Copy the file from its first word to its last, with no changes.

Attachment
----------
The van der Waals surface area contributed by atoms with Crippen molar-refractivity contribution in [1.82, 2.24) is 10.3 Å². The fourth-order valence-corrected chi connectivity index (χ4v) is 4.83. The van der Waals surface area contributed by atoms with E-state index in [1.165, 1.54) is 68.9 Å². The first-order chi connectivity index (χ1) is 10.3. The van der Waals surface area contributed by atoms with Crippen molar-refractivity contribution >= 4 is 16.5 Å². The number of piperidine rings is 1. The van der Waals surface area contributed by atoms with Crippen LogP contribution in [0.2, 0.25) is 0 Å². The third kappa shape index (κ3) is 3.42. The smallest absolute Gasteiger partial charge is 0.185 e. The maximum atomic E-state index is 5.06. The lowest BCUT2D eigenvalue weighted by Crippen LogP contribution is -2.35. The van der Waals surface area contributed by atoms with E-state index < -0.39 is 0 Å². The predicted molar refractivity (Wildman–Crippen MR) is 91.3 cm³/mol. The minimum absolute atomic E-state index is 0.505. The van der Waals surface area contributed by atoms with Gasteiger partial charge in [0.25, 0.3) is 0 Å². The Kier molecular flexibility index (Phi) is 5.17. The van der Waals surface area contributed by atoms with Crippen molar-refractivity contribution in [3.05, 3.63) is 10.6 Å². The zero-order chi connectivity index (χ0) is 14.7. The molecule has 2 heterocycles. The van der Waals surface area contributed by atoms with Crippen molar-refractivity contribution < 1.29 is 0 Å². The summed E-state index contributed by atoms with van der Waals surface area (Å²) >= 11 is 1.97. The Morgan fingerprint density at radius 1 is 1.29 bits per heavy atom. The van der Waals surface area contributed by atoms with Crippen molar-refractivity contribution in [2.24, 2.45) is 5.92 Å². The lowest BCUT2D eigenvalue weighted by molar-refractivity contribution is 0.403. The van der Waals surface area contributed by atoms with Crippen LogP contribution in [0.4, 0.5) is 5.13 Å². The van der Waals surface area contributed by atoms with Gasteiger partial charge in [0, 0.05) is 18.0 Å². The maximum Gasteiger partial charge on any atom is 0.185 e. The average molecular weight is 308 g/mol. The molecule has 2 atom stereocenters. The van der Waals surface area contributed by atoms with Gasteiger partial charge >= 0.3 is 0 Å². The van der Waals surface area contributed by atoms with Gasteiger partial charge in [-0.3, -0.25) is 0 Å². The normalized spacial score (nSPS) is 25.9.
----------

The van der Waals surface area contributed by atoms with Crippen molar-refractivity contribution in [1.82, 2.24) is 10.3 Å². The fourth-order valence-corrected chi connectivity index (χ4v) is 4.83. The van der Waals surface area contributed by atoms with E-state index in [1.165, 1.54) is 68.9 Å². The first-order chi connectivity index (χ1) is 10.3. The van der Waals surface area contributed by atoms with Crippen molar-refractivity contribution >= 4 is 16.5 Å². The number of piperidine rings is 1. The van der Waals surface area contributed by atoms with Crippen LogP contribution in [0.2, 0.25) is 0 Å². The third kappa shape index (κ3) is 3.42. The smallest absolute Gasteiger partial charge is 0.185 e. The maximum atomic E-state index is 5.06. The lowest BCUT2D eigenvalue weighted by Crippen LogP contribution is -2.35. The van der Waals surface area contributed by atoms with E-state index < -0.39 is 0 Å². The predicted molar refractivity (Wildman–Crippen MR) is 91.3 cm³/mol. The minimum absolute atomic E-state index is 0.505. The van der Waals surface area contributed by atoms with Gasteiger partial charge in [0.25, 0.3) is 0 Å². The Kier molecular flexibility index (Phi) is 5.17. The van der Waals surface area contributed by atoms with Crippen molar-refractivity contribution in [3.05, 3.63) is 10.6 Å². The zero-order chi connectivity index (χ0) is 14.7. The molecule has 2 heterocycles. The van der Waals surface area contributed by atoms with Crippen molar-refractivity contribution < 1.29 is 0 Å². The summed E-state index contributed by atoms with van der Waals surface area (Å²) >= 11 is 1.97. The Morgan fingerprint density at radius 1 is 1.29 bits per heavy atom. The van der Waals surface area contributed by atoms with Crippen molar-refractivity contribution in [2.24, 2.45) is 5.92 Å². The lowest BCUT2D eigenvalue weighted by molar-refractivity contribution is 0.403. The van der Waals surface area contributed by atoms with Crippen LogP contribution in [0.4, 0.5) is 5.13 Å². The van der Waals surface area contributed by atoms with Gasteiger partial charge in [0, 0.05) is 18.0 Å². The maximum Gasteiger partial charge on any atom is 0.185 e. The average molecular weight is 308 g/mol. The molecule has 2 atom stereocenters. The van der Waals surface area contributed by atoms with Gasteiger partial charge >= 0.3 is 0 Å². The van der Waals surface area contributed by atoms with Gasteiger partial charge in [-0.3, -0.25) is 0 Å². The normalized spacial score (nSPS) is 25.9.